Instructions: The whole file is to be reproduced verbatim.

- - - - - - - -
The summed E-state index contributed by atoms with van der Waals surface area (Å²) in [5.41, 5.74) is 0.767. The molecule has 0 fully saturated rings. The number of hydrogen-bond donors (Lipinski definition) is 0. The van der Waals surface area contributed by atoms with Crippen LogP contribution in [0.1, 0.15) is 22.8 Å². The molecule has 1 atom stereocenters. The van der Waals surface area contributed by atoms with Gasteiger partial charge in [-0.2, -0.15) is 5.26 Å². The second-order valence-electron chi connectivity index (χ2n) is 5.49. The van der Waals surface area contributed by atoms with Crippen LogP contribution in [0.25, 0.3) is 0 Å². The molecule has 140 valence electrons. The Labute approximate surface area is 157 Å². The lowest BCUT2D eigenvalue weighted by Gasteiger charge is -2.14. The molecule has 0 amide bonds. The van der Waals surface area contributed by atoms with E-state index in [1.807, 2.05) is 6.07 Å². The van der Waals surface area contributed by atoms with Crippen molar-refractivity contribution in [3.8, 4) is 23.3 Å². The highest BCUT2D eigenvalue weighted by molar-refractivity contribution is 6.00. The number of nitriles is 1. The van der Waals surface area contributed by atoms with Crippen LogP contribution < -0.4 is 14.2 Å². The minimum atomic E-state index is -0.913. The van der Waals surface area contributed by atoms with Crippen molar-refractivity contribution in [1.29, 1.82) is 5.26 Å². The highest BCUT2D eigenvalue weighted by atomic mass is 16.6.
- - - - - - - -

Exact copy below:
The summed E-state index contributed by atoms with van der Waals surface area (Å²) in [5.41, 5.74) is 0.767. The molecule has 0 fully saturated rings. The number of hydrogen-bond donors (Lipinski definition) is 0. The van der Waals surface area contributed by atoms with Crippen LogP contribution in [0.1, 0.15) is 22.8 Å². The molecule has 1 atom stereocenters. The van der Waals surface area contributed by atoms with Gasteiger partial charge in [-0.2, -0.15) is 5.26 Å². The second-order valence-electron chi connectivity index (χ2n) is 5.49. The van der Waals surface area contributed by atoms with Crippen LogP contribution in [0.25, 0.3) is 0 Å². The molecule has 140 valence electrons. The Labute approximate surface area is 157 Å². The lowest BCUT2D eigenvalue weighted by Gasteiger charge is -2.14. The molecule has 0 amide bonds. The van der Waals surface area contributed by atoms with E-state index in [1.807, 2.05) is 6.07 Å². The van der Waals surface area contributed by atoms with Crippen molar-refractivity contribution in [3.8, 4) is 23.3 Å². The highest BCUT2D eigenvalue weighted by molar-refractivity contribution is 6.00. The number of nitriles is 1. The van der Waals surface area contributed by atoms with Crippen LogP contribution < -0.4 is 14.2 Å². The minimum atomic E-state index is -0.913. The van der Waals surface area contributed by atoms with Crippen molar-refractivity contribution in [1.29, 1.82) is 5.26 Å². The highest BCUT2D eigenvalue weighted by atomic mass is 16.6.